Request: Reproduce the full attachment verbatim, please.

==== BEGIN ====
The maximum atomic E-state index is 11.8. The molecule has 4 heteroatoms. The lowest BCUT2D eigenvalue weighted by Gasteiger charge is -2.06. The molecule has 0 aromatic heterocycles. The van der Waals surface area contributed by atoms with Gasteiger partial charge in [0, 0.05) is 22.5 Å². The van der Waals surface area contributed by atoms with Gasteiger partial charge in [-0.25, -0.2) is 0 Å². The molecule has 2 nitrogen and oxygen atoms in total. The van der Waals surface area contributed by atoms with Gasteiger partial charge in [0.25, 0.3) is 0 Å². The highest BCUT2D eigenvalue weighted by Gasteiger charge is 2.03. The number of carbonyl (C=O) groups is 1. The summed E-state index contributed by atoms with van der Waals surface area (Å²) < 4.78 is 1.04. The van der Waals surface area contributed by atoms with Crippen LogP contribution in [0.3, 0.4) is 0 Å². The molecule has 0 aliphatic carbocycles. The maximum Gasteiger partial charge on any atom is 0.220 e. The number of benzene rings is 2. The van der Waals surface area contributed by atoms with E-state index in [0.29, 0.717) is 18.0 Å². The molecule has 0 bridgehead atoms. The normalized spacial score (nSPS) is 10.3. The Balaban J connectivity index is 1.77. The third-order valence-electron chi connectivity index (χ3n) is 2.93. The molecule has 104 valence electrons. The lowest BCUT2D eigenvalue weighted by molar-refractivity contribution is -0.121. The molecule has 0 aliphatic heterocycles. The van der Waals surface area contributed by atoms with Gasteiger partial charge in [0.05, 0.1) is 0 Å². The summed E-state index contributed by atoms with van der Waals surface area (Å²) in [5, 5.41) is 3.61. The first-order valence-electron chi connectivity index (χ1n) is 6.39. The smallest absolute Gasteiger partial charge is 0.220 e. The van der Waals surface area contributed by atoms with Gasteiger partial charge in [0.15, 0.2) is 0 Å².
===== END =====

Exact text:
The maximum atomic E-state index is 11.8. The molecule has 4 heteroatoms. The lowest BCUT2D eigenvalue weighted by Gasteiger charge is -2.06. The molecule has 0 aromatic heterocycles. The van der Waals surface area contributed by atoms with Gasteiger partial charge in [0, 0.05) is 22.5 Å². The van der Waals surface area contributed by atoms with Gasteiger partial charge in [-0.25, -0.2) is 0 Å². The molecule has 2 nitrogen and oxygen atoms in total. The van der Waals surface area contributed by atoms with Gasteiger partial charge in [0.25, 0.3) is 0 Å². The highest BCUT2D eigenvalue weighted by Gasteiger charge is 2.03. The number of carbonyl (C=O) groups is 1. The summed E-state index contributed by atoms with van der Waals surface area (Å²) < 4.78 is 1.04. The van der Waals surface area contributed by atoms with Crippen LogP contribution in [0.3, 0.4) is 0 Å². The molecule has 0 aliphatic carbocycles. The maximum Gasteiger partial charge on any atom is 0.220 e. The number of benzene rings is 2. The van der Waals surface area contributed by atoms with E-state index in [0.29, 0.717) is 18.0 Å². The molecule has 0 bridgehead atoms. The normalized spacial score (nSPS) is 10.3. The Balaban J connectivity index is 1.77. The third-order valence-electron chi connectivity index (χ3n) is 2.93. The molecule has 104 valence electrons. The lowest BCUT2D eigenvalue weighted by molar-refractivity contribution is -0.121. The molecule has 0 aliphatic heterocycles. The van der Waals surface area contributed by atoms with Gasteiger partial charge in [0.05, 0.1) is 0 Å². The summed E-state index contributed by atoms with van der Waals surface area (Å²) in [5, 5.41) is 3.61. The first-order valence-electron chi connectivity index (χ1n) is 6.39. The smallest absolute Gasteiger partial charge is 0.220 e. The van der Waals surface area contributed by atoms with Gasteiger partial charge in [0.15, 0.2) is 0 Å².